What can I do about all of this? To be honest, I feel helpless. Most people simply see me as a rich person to be milked for money. I have nearly been kicked out of Tawbuid territory more than once when certain people found out that they couldn’t simply demand whatever they wanted from me.
And yet, I am here to figure out a way to truly help my people. The ultimate help that they need is to know Jesus. Having worked with the tribes on Mindoro for more than twenty years now, I have found that development work almost never succeeds unless it is combined with true Christianity. The opposite seems to be true as well. Evangelism that does not also seek to improve people’s physical lives quickly breaks down, and the people are left more hardened than they were before. The gospel and development need to be combined for either one to be effective over the long term.
I have also found that people won’t adopt a change unless they discover it for themselves. Among the Alangan, my family tried for years to teach people to grow vegetables. Vegetables produce more nutrition and cash value on less land than rice. We gave out seeds, made an irrigation system and brought in experts to teach. But it was all to no avail. Vegetable growing never caught on until years later when one man with a tiny plot of land decided to try it. He earned so much money that the village became jealous, and the next year everyone planted vegetables. Soon the standard of living across the whole village improved.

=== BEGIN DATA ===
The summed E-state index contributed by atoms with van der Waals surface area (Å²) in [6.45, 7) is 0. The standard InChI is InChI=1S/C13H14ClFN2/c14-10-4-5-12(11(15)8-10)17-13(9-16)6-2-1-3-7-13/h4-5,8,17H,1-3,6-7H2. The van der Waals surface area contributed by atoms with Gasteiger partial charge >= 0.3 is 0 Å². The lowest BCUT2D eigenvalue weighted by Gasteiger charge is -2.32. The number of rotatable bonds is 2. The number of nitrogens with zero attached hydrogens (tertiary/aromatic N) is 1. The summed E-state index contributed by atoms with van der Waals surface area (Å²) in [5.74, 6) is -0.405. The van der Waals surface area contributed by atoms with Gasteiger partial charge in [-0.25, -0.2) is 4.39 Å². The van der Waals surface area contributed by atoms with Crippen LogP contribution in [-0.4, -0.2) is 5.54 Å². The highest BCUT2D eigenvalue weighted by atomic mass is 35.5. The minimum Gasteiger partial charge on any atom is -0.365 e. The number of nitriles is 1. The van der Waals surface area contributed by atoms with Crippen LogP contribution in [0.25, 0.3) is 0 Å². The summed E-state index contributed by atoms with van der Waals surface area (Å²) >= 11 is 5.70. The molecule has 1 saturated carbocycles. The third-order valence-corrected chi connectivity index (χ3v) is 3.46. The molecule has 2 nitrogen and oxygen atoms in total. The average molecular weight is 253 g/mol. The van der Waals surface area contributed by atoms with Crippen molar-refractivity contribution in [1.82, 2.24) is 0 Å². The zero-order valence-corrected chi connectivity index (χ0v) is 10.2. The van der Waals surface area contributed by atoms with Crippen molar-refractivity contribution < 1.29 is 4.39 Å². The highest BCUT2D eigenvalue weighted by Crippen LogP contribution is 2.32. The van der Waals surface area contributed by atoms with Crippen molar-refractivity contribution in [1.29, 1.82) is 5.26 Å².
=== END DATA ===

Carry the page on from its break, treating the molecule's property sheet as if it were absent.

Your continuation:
Finally, I have found that giving things to people for free often does more harm than good. As I mentioned earlier, free food, money and other aid has caused my people to sink lower into helplessness and poverty rather than pulling them out of it.
So what can I do to truly help? One project I am trying is rubber trees. In the new world which is coming to my people whether they like it or not, a steady cash income is necessary. Once rubber trees reach production age, they provide a steady income, year round, for a minimal amount of work and overhead cost. Even better, the trees can grow on steep mountainsides where other crops might not survive or would cause erosion. The trees will help to reverse deforestation and stabilize the local climate. In order to help rubber really catch on, I have planted several plantations myself to demonstrate its worth to the people and to provide a supply of seeds to all who are interested.